Leia Ferrari, Engagement Manager at Prosper Public Relations, Age 24, Chicago, IL

Many credit unions work with universities to develop relationships with students that will last their entire lives.

“I’m a current member of a credit union in my home state of Wisconsin, although I have lived in Chicago for two years now. I chose to open accounts with UW Credit Union because it was affiliated with my university, and I’m so happy I did. I found out about it through on-campus advertising and UWCU ATMs on campus. I have nothing but good things to say about my experience with UW Credit Union. The customer service is unbeatable–particularly how proactive they’ve been when notifying me of potentially fraudulent activity on my accounts–and I’m so happy to belong. I will most likely stay a member for life.”

Low interest rates are a plus.

“Their low interest rates have guaranteed I’ll keep a credit card with them indefinitely, and will probably consider taking out future loans with them as well. I have a decent credit history but while I continue to pay off student loans I appreciate their interest rates since I rely on my (one and only) credit card fairly regularly.”

Credit unions are seen as people-driven, while banks are viewed as business-driven.

“I recently opened an account with an online bank that allows me to deposit checks from my smartphone, but I still use my credit union account fairly frequently. Based on all I’ve heard from financial experts (in books and on the radio), credit unions are much better suited for individuals like me, whereas most big name banks primarily aim to serve businesses.”

However, not keeping up with technological developments, such as mobile check deposit, can hurt their ability to compete with more forward-thinking competitors.

“The main reason I opened the online bank account, as I said, is because I can quickly and easily deposit checks from my iPhone instead of holding on to them for a few months until I can make it back to a branch, or sending them in the mail which doesn’t seem totally secure once they’re endorsed.”

Pamela Capalad, Financial Planning Analyst at WealthEdge Advisors, Age 27, Brooklyn, NY

Sometimes credit unions just have better rates and products, plain and simple.

“I am 27 years old and just joined my first credit union last week. I have wanted to join a credit union for a long time and what finally made me decide to pull the trigger was shopping around for a mortgage refinance. I had my current mortgage lender quote me on rates, which were 0.5% higher than the national average. I remembered hearing about PenFed Credit Union from a mortgage advisor a while back and decided to look into them. They ended up having a great program for their Adjustable Rate Mortgage, where they pay for all your closing costs, and offered a great rate. I went back to my current lender to see if they could match it and his exact words were, ‘I can’t even touch that.’”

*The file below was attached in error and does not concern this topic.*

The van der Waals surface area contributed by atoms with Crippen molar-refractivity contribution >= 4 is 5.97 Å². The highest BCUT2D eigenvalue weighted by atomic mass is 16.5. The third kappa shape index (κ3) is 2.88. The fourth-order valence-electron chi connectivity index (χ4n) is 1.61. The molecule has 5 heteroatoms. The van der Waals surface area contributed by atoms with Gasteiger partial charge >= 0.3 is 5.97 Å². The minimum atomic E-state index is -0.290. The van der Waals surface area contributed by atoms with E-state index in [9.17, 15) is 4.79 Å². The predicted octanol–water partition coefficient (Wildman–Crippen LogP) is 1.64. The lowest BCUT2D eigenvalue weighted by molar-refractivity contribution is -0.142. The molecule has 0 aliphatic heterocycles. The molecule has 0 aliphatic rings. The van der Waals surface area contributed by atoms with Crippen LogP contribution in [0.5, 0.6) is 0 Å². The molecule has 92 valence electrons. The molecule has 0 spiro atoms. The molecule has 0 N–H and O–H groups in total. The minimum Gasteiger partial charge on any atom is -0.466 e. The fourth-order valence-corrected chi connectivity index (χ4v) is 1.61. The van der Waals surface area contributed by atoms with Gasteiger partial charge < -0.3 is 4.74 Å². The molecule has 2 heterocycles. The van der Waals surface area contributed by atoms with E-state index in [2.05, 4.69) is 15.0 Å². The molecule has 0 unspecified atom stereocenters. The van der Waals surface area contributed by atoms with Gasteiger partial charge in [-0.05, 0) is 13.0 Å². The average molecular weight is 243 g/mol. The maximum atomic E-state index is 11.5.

But, confusing membership requirements and antiquated systems can make joining a credit union difficult.

“I looked at a couple of credit unions when I first moved to NYC. I was met with two obstacles:

“1. It was hard to get into an NYC credit union – the requirements were all so specific (i.e. you needed to live in the Lower East Side or be a welder/actor/playwright).

“2. For the credit unions I could get into, their products were not as good as a lot of regular bank products – for instance, one credit union had a $5 monthly charge for having a checking account and their mortgage rates were almost 2 percentage points above most other banks I looked into. Also, a lot of credit unions in general are so buried in past processes, that it’s often cumbersome. For instance, the only way to open an online account at my boyfriend’s credit union is to fill out a paper application and mail it to them.”

Slow adoption of new technology is a major issue.

“This credit union hasn’t quite caught up yet. For instance, you can’t deposit a check on your mobile phone; you would need to scan a copy of the check on your computer. I don’t know if I will be able to 100% move all my banking to the credit union for this reason. I am such a huge user of mobile banking that this is probably going to be a big hole for me. Their customer service has been top notch though, and that goes a long way.”